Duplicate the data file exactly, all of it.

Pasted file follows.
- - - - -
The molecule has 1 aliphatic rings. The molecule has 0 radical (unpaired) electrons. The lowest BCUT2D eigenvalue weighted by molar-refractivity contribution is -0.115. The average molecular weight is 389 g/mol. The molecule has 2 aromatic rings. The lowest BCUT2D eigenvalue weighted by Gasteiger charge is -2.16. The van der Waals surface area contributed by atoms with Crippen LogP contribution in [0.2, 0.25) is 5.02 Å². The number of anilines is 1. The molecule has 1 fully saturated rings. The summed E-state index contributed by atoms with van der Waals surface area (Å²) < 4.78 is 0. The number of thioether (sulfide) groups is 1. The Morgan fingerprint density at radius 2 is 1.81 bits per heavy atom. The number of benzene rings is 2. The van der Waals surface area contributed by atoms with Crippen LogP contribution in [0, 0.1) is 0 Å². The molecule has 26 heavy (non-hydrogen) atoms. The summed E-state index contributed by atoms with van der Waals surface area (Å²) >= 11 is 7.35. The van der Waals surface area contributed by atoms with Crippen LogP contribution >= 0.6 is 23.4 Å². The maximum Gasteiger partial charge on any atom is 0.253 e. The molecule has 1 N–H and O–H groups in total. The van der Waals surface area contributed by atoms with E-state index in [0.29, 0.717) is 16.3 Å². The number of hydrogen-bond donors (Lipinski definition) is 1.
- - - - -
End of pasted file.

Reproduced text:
The molecule has 1 aliphatic rings. The molecule has 0 radical (unpaired) electrons. The lowest BCUT2D eigenvalue weighted by molar-refractivity contribution is -0.115. The average molecular weight is 389 g/mol. The molecule has 2 aromatic rings. The lowest BCUT2D eigenvalue weighted by Gasteiger charge is -2.16. The van der Waals surface area contributed by atoms with Crippen LogP contribution in [0.2, 0.25) is 5.02 Å². The number of anilines is 1. The molecule has 1 fully saturated rings. The summed E-state index contributed by atoms with van der Waals surface area (Å²) < 4.78 is 0. The number of thioether (sulfide) groups is 1. The Morgan fingerprint density at radius 2 is 1.81 bits per heavy atom. The number of benzene rings is 2. The van der Waals surface area contributed by atoms with Crippen LogP contribution in [0, 0.1) is 0 Å². The molecule has 26 heavy (non-hydrogen) atoms. The summed E-state index contributed by atoms with van der Waals surface area (Å²) >= 11 is 7.35. The van der Waals surface area contributed by atoms with Crippen LogP contribution >= 0.6 is 23.4 Å². The maximum Gasteiger partial charge on any atom is 0.253 e. The molecule has 1 N–H and O–H groups in total. The van der Waals surface area contributed by atoms with E-state index in [0.29, 0.717) is 16.3 Å². The number of hydrogen-bond donors (Lipinski definition) is 1.